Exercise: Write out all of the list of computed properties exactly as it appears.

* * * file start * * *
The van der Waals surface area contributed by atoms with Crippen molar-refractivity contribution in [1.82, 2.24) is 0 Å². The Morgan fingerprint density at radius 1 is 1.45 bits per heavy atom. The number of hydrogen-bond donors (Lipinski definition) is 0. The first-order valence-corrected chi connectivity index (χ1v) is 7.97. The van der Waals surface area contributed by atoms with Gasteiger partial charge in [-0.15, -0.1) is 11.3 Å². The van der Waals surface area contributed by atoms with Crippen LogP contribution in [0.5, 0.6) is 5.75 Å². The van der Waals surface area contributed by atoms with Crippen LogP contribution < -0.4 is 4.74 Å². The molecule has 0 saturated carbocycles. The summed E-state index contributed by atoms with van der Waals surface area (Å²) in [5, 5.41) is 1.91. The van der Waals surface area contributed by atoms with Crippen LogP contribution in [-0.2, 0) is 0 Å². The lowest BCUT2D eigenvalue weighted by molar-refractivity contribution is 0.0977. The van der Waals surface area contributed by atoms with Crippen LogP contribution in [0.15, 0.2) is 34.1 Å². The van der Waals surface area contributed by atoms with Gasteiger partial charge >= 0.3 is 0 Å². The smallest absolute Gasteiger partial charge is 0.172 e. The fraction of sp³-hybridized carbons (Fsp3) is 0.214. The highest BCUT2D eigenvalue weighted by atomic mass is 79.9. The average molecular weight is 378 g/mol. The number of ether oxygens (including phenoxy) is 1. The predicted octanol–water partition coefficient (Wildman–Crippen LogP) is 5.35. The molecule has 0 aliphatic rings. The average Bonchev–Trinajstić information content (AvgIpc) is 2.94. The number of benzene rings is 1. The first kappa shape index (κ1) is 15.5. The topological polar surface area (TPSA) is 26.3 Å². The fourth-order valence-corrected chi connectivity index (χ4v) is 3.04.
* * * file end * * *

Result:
The van der Waals surface area contributed by atoms with Crippen molar-refractivity contribution in [1.82, 2.24) is 0 Å². The Morgan fingerprint density at radius 1 is 1.45 bits per heavy atom. The number of hydrogen-bond donors (Lipinski definition) is 0. The first-order valence-corrected chi connectivity index (χ1v) is 7.97. The van der Waals surface area contributed by atoms with Gasteiger partial charge in [-0.15, -0.1) is 11.3 Å². The van der Waals surface area contributed by atoms with Crippen LogP contribution in [0.5, 0.6) is 5.75 Å². The van der Waals surface area contributed by atoms with Crippen LogP contribution < -0.4 is 4.74 Å². The molecule has 0 saturated carbocycles. The summed E-state index contributed by atoms with van der Waals surface area (Å²) in [5, 5.41) is 1.91. The van der Waals surface area contributed by atoms with Crippen LogP contribution in [-0.2, 0) is 0 Å². The lowest BCUT2D eigenvalue weighted by molar-refractivity contribution is 0.0977. The van der Waals surface area contributed by atoms with Crippen LogP contribution in [0.15, 0.2) is 34.1 Å². The van der Waals surface area contributed by atoms with Gasteiger partial charge >= 0.3 is 0 Å². The smallest absolute Gasteiger partial charge is 0.172 e. The fraction of sp³-hybridized carbons (Fsp3) is 0.214. The highest BCUT2D eigenvalue weighted by atomic mass is 79.9. The average molecular weight is 378 g/mol. The number of ether oxygens (including phenoxy) is 1. The predicted octanol–water partition coefficient (Wildman–Crippen LogP) is 5.35. The molecule has 0 aliphatic rings. The average Bonchev–Trinajstić information content (AvgIpc) is 2.94. The number of benzene rings is 1. The first kappa shape index (κ1) is 15.5. The topological polar surface area (TPSA) is 26.3 Å². The fourth-order valence-corrected chi connectivity index (χ4v) is 3.04.